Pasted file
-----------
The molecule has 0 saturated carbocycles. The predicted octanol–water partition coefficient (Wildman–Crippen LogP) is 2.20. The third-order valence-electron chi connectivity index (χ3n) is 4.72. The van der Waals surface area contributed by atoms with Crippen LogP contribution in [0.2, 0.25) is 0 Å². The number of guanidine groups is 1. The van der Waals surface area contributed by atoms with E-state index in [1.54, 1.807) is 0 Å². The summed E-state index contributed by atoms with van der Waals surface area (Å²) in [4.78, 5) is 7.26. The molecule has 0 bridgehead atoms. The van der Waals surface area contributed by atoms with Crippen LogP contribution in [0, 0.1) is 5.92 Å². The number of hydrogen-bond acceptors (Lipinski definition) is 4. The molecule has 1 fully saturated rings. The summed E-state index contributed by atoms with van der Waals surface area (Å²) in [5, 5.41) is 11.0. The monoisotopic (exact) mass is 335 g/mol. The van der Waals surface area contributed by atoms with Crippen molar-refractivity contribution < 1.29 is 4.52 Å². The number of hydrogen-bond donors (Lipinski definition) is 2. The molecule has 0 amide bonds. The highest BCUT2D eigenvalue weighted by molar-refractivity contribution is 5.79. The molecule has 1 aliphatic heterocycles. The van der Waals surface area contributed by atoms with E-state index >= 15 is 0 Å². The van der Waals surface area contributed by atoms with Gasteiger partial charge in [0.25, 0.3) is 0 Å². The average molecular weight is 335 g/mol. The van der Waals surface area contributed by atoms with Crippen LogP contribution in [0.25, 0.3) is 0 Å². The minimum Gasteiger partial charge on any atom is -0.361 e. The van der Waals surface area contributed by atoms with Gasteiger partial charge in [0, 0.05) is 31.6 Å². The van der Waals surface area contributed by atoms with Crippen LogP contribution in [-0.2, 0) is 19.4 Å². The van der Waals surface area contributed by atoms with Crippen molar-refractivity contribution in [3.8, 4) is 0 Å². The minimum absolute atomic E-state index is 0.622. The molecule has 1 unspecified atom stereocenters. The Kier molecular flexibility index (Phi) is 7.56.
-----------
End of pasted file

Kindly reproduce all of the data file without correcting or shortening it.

The molecule has 0 saturated carbocycles. The predicted octanol–water partition coefficient (Wildman–Crippen LogP) is 2.20. The third-order valence-electron chi connectivity index (χ3n) is 4.72. The van der Waals surface area contributed by atoms with Crippen LogP contribution in [0.2, 0.25) is 0 Å². The number of guanidine groups is 1. The van der Waals surface area contributed by atoms with E-state index in [1.54, 1.807) is 0 Å². The summed E-state index contributed by atoms with van der Waals surface area (Å²) in [4.78, 5) is 7.26. The molecule has 0 bridgehead atoms. The van der Waals surface area contributed by atoms with Crippen LogP contribution in [0, 0.1) is 5.92 Å². The number of hydrogen-bond acceptors (Lipinski definition) is 4. The molecule has 1 fully saturated rings. The summed E-state index contributed by atoms with van der Waals surface area (Å²) in [5, 5.41) is 11.0. The monoisotopic (exact) mass is 335 g/mol. The van der Waals surface area contributed by atoms with Crippen molar-refractivity contribution < 1.29 is 4.52 Å². The number of hydrogen-bond donors (Lipinski definition) is 2. The molecule has 0 amide bonds. The highest BCUT2D eigenvalue weighted by molar-refractivity contribution is 5.79. The molecule has 1 aliphatic heterocycles. The van der Waals surface area contributed by atoms with E-state index >= 15 is 0 Å². The van der Waals surface area contributed by atoms with Gasteiger partial charge in [0.25, 0.3) is 0 Å². The average molecular weight is 335 g/mol. The van der Waals surface area contributed by atoms with Crippen LogP contribution in [0.25, 0.3) is 0 Å². The minimum Gasteiger partial charge on any atom is -0.361 e. The van der Waals surface area contributed by atoms with Gasteiger partial charge in [0, 0.05) is 31.6 Å². The van der Waals surface area contributed by atoms with Crippen LogP contribution in [-0.2, 0) is 19.4 Å². The van der Waals surface area contributed by atoms with Crippen molar-refractivity contribution in [3.8, 4) is 0 Å². The minimum absolute atomic E-state index is 0.622. The molecule has 1 unspecified atom stereocenters. The Kier molecular flexibility index (Phi) is 7.56.